In January last year, when COVID-19 hit Central China's Hubei province, delivery services were shut down. To ensure that patients in the epidemic-stricken area had access to lifesaving medicines, 111 Inc got in touch and inked deals with express companies to ensure its medicine deliveries. A green channel was opened to ensure that medicines were delivered to patients in a timely manner.
"My family members, who were infected with the COVID-19, were desperate for medicines but could not find any purchase channels. I consulted 111 Inc's online doctor on Jan 29, and in just three days the medicines were delivered to my family in Jianli county, Jingzhou, Hubei province, solving our great urgency," said a man surnamed Liu.
Other online pharmacies also managed to resolve the delivery problems. By teaming up with JD Logistics, the logistics arm of e-commerce giant JD, JDH Online Healthcare was able to offer consumers faster medicine delivery solutions.
Data from JD showed that by the end of last year, JDH Online Healthcare had 14 special warehouses for stocking medicines. The company's online-to-offline services based on the warehouses covered 300 cities nationwide and provided services such as overnight delivery, sameday delivery, 30-minute delivery and 24/7 delivery.
The first online pharmacy in China, namely Shanghai First Pharmaceutical Co Ltd, was set up in 1998 and started online medicine services.
In 2005, the National Medical Products Administration launched a temporary guideline on internet-based medicine transactions. Policy directions on online pharmacies has been moving back and forth, with third-party online medicine retail even being suspended for a time.
During the 13th Five-Year Plan period (2016-20), several favorable policies for the sector were launched, boosting the further development of online pharmacies. In 2016, the Ministry of Commerce issued a development timeline for national medicine circulation, encouraging the application of mobile internet and internet of things in the medicine distribution sector, to diversify the various supply channels.
In 2017, the State Council, China's cabinet, launched a document to remove two approval procedures for online pharmacies, thereby lowering the threshold of the industry. "Yet the government still maintains strict supervision over the medicines being sold online," Xiang said.
Though online pharmacies experienced rapid growth during the epidemic period, experts are apprehensive whether the same can be sustained in the long term.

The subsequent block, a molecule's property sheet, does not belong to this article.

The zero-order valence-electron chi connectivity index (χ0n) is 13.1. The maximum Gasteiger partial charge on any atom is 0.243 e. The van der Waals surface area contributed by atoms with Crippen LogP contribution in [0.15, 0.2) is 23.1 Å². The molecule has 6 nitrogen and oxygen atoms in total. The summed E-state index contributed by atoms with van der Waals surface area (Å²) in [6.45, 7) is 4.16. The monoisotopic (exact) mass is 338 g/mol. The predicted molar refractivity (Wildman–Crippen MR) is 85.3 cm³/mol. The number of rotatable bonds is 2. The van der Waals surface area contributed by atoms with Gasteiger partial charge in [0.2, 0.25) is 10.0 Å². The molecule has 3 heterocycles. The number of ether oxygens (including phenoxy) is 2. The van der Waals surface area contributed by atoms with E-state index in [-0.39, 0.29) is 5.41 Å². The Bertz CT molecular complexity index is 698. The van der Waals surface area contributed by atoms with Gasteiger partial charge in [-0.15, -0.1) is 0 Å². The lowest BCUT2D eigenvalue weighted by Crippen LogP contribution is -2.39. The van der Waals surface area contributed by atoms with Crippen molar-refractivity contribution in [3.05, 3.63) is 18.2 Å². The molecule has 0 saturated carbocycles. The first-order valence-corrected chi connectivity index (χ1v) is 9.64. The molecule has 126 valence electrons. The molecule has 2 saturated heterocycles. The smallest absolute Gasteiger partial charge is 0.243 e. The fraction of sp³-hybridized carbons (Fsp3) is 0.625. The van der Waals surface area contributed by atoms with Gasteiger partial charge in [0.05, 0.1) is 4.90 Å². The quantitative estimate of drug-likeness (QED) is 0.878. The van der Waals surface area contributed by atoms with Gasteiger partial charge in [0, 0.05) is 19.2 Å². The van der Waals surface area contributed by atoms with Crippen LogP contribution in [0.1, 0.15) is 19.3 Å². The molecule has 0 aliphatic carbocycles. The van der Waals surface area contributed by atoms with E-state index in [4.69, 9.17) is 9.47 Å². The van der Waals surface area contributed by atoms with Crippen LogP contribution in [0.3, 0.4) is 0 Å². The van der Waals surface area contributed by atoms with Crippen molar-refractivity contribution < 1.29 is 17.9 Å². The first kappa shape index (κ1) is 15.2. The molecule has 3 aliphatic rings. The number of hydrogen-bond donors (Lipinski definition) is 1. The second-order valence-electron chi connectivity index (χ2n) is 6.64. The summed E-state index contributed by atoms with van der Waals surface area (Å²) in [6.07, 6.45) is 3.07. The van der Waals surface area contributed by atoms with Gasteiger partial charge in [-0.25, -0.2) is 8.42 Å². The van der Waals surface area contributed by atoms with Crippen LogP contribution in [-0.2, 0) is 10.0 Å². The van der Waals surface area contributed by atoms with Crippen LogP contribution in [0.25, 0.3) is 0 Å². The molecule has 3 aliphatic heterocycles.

"When the platform is not a 'must have', companies should improve their technology, content, products and services to enhance user experience and retain users," said Sun Mengzi, a senior analyst at Beijing-based market consultancy Analysys.
In addition, the huge number of users who used online pharmacies during the epidemic period can serve as an ideal database for future reference, said experts.
According to a report from 111 Inc, men born in the 1970s and 1980s were the main consumers of online pharmacies. During the epidemic period, men accounted for 64 percent of the total, and said they prefer to purchase medicines online because of convenience and privacy.
Customers born in 1970s and 1980s accounted for 53 percent of 111 Inc's total users, as consumers of these ages usually start to face the early onset of various diseases. They pay increasing attention to their health, and are willing to manage their health through online diagnosis and medicine purchases, said the report.
Yu Gang, co-founder and executive chairman of 111 Inc, said: "Pharmaceutical e-commerce platforms have effectively resolved the pain points of various types of patients, and fueled the habit of online medicine purchases, thereby creating a solid foundation for the rapid and sustainable development of the sector in the post-COVID era."
Xiang said that to better satisfy consumer needs, while focusing on medicine services, online pharmacies should also strengthen their healthcare consultation services, so as to form a closed loop from diagnosis to medicine deliveries.